France

French Lawmakers Approve Bill To Fight “Islamist Separatism”

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The lower house of France’s parliament has passed a bill tabled to fight against “Islamic separatism” on Tuesday. This bill provides more rights for religious groups to control. Religious groups say the government is weakening the secular nature of the state.

On Tuesday, the lower house of France’s parliament passed on Tuesday after voting on a bill that gives the government more powers to monitor mosques and religious schools and prohibits polygamy and forced marriages, along with other measures aimed at eliminating Islamic radicalization. President Emmanuel Macron’s centrist party voted in favor of the legislation by 347 lawmakers from the National Assembly, while 151 opposed and 65 lawmakers did not vote.

The bill is part of broader French efforts to fight extremism in recent years, gaining talons after a teacher was beheaded in October and other attacks. The bill provides for government surveillance of mosques and religious schools, and a ban on polygamy and forced marriages aimed at rooting out Islamic fundamentalism.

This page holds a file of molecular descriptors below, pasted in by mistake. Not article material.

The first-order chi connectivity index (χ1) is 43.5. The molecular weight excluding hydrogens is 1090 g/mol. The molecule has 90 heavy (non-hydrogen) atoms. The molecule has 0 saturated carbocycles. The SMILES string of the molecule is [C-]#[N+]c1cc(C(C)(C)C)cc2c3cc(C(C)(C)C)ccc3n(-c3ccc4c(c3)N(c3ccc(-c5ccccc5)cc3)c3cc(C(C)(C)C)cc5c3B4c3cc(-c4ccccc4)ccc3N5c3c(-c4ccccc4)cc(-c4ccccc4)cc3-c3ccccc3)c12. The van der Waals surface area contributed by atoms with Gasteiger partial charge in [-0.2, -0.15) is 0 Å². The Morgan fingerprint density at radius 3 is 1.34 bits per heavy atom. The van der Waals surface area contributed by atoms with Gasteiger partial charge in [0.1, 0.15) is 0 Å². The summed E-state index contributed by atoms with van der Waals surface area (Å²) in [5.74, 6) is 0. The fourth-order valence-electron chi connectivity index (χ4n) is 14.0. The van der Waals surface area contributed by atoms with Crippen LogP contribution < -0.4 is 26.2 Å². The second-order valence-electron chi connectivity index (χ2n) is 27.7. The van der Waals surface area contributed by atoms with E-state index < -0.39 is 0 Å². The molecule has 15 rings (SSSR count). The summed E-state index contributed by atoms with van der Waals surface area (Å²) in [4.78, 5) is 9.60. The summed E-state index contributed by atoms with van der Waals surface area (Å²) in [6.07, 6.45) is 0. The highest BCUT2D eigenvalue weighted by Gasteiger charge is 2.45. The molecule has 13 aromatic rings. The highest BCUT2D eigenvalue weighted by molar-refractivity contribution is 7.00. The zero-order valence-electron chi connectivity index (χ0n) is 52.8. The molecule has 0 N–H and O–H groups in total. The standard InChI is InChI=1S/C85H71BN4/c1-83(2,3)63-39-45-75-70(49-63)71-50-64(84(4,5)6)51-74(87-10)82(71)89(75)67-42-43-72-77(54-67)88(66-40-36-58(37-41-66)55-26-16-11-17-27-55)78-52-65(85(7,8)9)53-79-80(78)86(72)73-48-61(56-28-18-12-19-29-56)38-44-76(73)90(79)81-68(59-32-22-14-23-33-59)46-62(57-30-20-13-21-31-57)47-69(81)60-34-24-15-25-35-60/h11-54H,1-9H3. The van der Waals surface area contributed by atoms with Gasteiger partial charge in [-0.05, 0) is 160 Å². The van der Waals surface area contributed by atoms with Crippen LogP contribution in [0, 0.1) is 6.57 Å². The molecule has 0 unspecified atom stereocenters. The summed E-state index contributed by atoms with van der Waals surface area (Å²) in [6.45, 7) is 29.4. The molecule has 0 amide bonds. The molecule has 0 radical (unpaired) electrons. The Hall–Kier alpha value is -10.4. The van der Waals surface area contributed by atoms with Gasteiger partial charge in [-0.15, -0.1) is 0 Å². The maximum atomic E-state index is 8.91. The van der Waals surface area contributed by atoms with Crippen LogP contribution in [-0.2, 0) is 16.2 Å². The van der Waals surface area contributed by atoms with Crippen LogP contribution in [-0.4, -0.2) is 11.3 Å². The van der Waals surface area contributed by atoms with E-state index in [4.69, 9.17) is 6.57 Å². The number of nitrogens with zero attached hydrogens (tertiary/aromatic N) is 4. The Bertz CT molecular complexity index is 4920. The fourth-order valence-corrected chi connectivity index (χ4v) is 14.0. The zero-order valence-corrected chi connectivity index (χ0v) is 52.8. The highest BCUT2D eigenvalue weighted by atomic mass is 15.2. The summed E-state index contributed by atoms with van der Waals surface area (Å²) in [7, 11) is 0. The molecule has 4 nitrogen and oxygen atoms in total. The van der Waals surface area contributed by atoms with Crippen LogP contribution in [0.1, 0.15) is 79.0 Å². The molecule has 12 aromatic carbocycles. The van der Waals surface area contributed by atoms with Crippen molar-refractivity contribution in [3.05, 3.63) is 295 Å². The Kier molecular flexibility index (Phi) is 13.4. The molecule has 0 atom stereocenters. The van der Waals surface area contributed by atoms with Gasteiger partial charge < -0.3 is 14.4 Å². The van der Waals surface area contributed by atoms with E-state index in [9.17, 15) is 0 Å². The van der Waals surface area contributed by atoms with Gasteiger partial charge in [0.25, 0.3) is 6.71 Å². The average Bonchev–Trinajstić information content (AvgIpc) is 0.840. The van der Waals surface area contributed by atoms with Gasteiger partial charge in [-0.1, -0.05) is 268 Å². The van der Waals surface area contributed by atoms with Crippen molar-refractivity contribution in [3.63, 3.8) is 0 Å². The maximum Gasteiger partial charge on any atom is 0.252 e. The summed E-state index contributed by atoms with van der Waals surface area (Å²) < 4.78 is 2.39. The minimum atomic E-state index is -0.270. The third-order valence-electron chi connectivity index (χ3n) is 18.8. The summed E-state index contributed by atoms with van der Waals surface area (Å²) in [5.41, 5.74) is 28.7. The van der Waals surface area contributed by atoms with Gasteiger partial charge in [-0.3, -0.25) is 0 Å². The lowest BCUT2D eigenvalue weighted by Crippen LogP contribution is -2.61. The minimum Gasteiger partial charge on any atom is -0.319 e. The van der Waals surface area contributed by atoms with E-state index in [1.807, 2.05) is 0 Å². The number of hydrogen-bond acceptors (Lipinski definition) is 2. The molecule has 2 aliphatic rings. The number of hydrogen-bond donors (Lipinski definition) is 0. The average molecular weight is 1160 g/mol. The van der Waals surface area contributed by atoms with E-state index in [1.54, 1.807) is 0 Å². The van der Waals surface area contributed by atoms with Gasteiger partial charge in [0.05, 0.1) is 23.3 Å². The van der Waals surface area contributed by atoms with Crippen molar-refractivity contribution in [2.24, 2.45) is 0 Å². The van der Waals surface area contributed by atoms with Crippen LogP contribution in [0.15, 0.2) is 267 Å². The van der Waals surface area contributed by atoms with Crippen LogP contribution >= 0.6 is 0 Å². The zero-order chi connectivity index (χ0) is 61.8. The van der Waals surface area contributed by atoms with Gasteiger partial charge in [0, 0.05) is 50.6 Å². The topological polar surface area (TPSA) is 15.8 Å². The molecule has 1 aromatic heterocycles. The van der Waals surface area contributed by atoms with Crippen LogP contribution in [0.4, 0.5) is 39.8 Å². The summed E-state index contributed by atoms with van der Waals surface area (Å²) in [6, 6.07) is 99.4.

“Transcending fundamentalism in some communities also requires more steps of efforts to protect French values gender equality and secularism,” President Emmanuel Macron said. But many French Muslims say the draft law limits religious freedom and unfairly targets them and said France already has enough laws to fight terrorist violence. Critics say it is a political maneuver bill for Macron to win next year’s presidential election to win support from conservative and far-flung voters.

President Emmanuel Macron’s centrist party voted in favor of the legislation by 347 lawmakers from the National Assembly, while 151 opposed and 65 lawmakers did not vote.

The bill will now be submitted to the upper house Senate, where Macron’s party does not have a majority. Interior Minister Gerald Dermanin told RTL radio ahead of Tuesday’s vote. “It’s a tough law… But the Republic is essential. “This is a very strong secular offensive.” The bill’s draft provisions new powers to the state to limit Muslims and religious groups in the bill.

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